The company will release figures for stores open at least 13 months on a quarterly basis.
A disappointing monthly sales number sent shares down 9 percent in one day this summer, just as an unexpectedly high 6 percent figure for September helped boost shares this week.
"The numbers [on Wednesday] blew so many people out of the water," said Don Gher, chief investment officer of Bellevue-based Coldstream Capital Management, which manages about $1 billion for high-net worth individuals. He holds Starbucks shares personally and in clients' portfolios.
More than 70 percent of Starbucks' stores are in the United States, and about 70 percent of the 2,400 stores it plans to open this fiscal year will be in this country, too.
The company estimates that 14.6 percent of the U.S. population visited a Starbucks in 2005, leaving room for growth.
Its appeal is broadening as well, with the average household income for new customers falling from $92,000 five-plus years ago to $80,000 now.
More than half of new U.S. stores will have drive-through windows.
Those stores have higher revenues and are slightly more profitable than ones without drive-throughs.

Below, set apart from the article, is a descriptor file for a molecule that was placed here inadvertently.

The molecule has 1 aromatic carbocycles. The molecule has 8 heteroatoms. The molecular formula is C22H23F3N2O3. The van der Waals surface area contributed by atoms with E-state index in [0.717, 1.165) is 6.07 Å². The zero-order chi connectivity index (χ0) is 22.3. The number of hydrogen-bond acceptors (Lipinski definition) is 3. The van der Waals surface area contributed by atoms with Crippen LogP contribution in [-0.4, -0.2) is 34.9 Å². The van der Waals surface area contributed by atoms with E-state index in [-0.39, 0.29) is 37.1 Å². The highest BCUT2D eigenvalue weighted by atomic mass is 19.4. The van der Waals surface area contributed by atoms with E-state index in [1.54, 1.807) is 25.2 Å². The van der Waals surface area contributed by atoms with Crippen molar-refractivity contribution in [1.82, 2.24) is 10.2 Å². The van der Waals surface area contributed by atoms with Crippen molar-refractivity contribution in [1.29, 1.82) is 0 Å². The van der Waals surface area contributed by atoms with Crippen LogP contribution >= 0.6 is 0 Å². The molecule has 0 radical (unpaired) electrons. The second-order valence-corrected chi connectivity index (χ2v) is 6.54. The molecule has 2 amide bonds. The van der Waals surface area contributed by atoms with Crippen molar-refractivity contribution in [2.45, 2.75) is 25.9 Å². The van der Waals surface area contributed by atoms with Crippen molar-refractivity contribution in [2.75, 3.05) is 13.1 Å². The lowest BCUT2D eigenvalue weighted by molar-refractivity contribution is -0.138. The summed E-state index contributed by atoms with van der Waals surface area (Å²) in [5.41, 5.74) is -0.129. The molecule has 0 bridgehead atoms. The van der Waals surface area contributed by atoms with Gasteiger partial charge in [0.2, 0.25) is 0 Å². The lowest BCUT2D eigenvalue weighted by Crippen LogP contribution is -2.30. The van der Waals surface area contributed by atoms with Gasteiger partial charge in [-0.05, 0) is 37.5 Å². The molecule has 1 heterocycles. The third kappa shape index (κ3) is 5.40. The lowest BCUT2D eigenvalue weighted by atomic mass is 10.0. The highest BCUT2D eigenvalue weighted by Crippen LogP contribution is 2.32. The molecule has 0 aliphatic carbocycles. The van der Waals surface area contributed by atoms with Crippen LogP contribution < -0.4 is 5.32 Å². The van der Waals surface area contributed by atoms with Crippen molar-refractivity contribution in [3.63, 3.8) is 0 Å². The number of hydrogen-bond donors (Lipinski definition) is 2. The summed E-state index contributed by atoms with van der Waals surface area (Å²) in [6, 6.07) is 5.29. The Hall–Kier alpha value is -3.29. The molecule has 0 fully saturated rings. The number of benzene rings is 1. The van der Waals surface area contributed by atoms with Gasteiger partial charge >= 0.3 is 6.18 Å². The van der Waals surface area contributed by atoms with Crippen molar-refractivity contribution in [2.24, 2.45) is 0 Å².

Executives are working to improve wait times at the drive-throughs, where it takes longer to be served than in the store.
"The customers let us get away with it, but they shouldn't. We should do better," Alling said.
Eventually, Starbucks hopes to have 20,000 international locations. Currently it has 3,600 stores outside the United States and plans to add 700 over the next year. By 2011, it expects to be in more than 50 countries.
The highest number of international stores is slated for the Asia-Pacific region, where the company has 1,700 locations today but wants 10,000.
The biggest increase is expected in Latin America, where Starbucks has 210 stores today but plans to have 3,500.
Over time, it also wants to have 1,500 locations in Canada and 5,000 in the combined Europe, Middle East and Africa area.
Later this year, Starbucks will open a store in Cairo, Egypt, its first footprint in Africa. The company also plans to open its first store in Brazil this year and expand to Russia and India next year.
Repeatedly during the all-day conference, executives emphasized that Starbucks promotion of the movie "Akeelah and the Bee" and the sale of CDs and books are mostly to connect with customers rather than become major revenue streams of their own.
About 80 percent of sales inside stores are of coffee-related products, such as drinks and coffee beans. Food, CDs and other items make up the remaining 20 percent.
"At our heart, we want to remain a coffee company," said Anne Saunders, senior vice president of global brand strategy and communications.
Melissa Allison: 206-464-3312 or email@example.com
Incorrect information in this article, originally published October 6, was corrected October 6. First-year sales at new company-operated Starbucks stores in the United States average $920,000. An earlier version of this story incorrectly reported the figure as $920 million.